Chance, every time I turn on the television and catch a reality show, I see people being mean to one another or being humiliated or being made to look stupid. I usually can't stand it for more than a few seconds so I change the channel. Every time I hear people talking about their favorite reality shows, I hear them talk about the contestants they're rooting against, the ones whose endurance baffles and, at the same time, exhilarates them by giving them someone to hate. It's entirely possible that there's more to the genre, but nothing I've seen of it so far compels me to make a more thorough investigation.

Niall said...

There's a show called Faking It, which was originally a series but has become more of an occasional event, that I really like. The pitch was "a modern-day Pygmalion", but it isn't just lower-class to upper; my favourite episode, I think, is the one where they trained a classical cellist to fake it as a club DJ. There's the obligatory test judged by a panel of experts at the end, but -- primarily because the participants aren't in competition with anyone else -- I really like it as tv. Almost every other reality show I've seen an episode of, though (and somehow I've managed to see quite a lot, from the competitive dance/fame shows through Big Brother and Castaway to things like Next Top X and The Apprentice) has been exactly what you say, Abigail, ranged on a scale from mildly obnoxious to outright nasty.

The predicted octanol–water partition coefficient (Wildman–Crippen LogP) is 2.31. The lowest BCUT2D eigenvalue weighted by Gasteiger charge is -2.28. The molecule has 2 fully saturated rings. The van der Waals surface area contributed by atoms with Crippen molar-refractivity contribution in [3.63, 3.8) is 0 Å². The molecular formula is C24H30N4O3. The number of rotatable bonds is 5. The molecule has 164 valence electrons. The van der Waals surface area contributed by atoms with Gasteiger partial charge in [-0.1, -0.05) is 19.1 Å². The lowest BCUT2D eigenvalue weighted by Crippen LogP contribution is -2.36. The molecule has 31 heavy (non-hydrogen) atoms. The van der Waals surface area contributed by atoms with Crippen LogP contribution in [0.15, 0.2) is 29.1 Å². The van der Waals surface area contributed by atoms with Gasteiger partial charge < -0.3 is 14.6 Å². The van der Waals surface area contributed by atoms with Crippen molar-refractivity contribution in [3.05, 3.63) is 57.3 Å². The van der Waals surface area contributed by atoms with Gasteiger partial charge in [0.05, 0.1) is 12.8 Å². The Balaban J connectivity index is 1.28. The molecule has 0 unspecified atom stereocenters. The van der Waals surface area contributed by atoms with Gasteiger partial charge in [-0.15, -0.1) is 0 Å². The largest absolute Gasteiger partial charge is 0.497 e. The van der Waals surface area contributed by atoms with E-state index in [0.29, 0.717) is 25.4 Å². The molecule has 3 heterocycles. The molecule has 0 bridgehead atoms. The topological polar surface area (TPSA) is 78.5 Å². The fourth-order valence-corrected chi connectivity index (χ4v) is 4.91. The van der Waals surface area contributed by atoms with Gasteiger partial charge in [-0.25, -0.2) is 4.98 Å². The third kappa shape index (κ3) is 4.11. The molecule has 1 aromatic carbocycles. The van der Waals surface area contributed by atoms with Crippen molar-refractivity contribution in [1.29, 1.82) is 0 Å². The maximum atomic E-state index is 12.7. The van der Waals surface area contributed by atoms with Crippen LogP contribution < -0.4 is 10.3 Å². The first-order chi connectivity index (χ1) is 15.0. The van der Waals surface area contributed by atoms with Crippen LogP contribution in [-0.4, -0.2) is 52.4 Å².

Oh, and now that I think of it, I really liked College Girls, although (a) I obviously have a vested interest there, and (b) that's starting to shade into documentary more than reality tv. (I'm assuming "reality tv" involves some element of unscripted action, so something like the Up series and its imitators -- which are usually brilliant -- are definitely documentaries.)

Anonymous said...